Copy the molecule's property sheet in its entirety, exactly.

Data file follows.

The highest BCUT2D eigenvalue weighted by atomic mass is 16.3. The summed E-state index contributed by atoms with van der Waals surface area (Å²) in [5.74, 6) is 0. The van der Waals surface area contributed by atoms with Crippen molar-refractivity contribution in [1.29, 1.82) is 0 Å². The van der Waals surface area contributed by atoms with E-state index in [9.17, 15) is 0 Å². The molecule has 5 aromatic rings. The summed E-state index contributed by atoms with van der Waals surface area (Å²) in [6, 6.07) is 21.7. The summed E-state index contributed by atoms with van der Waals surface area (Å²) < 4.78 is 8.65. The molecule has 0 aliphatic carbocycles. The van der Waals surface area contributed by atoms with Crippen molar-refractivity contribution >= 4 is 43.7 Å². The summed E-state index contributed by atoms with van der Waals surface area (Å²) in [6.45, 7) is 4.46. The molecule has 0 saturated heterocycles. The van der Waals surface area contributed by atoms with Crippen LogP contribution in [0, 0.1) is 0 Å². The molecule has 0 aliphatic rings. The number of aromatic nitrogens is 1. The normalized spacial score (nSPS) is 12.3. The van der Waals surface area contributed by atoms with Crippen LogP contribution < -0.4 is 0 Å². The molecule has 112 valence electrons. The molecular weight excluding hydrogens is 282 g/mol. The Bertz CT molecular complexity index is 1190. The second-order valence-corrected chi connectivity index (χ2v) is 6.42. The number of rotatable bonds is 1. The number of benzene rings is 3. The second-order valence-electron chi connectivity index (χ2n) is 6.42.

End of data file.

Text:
The highest BCUT2D eigenvalue weighted by atomic mass is 16.3. The summed E-state index contributed by atoms with van der Waals surface area (Å²) in [5.74, 6) is 0. The van der Waals surface area contributed by atoms with Crippen molar-refractivity contribution in [1.29, 1.82) is 0 Å². The van der Waals surface area contributed by atoms with E-state index in [9.17, 15) is 0 Å². The molecule has 5 aromatic rings. The summed E-state index contributed by atoms with van der Waals surface area (Å²) in [6, 6.07) is 21.7. The summed E-state index contributed by atoms with van der Waals surface area (Å²) < 4.78 is 8.65. The molecule has 0 aliphatic carbocycles. The van der Waals surface area contributed by atoms with Crippen molar-refractivity contribution >= 4 is 43.7 Å². The summed E-state index contributed by atoms with van der Waals surface area (Å²) in [6.45, 7) is 4.46. The molecule has 0 saturated heterocycles. The van der Waals surface area contributed by atoms with Crippen LogP contribution in [0, 0.1) is 0 Å². The molecule has 0 aliphatic rings. The number of aromatic nitrogens is 1. The normalized spacial score (nSPS) is 12.3. The van der Waals surface area contributed by atoms with Crippen LogP contribution < -0.4 is 0 Å². The molecule has 112 valence electrons. The molecular weight excluding hydrogens is 282 g/mol. The Bertz CT molecular complexity index is 1190. The second-order valence-corrected chi connectivity index (χ2v) is 6.42. The number of rotatable bonds is 1. The number of benzene rings is 3. The second-order valence-electron chi connectivity index (χ2n) is 6.42.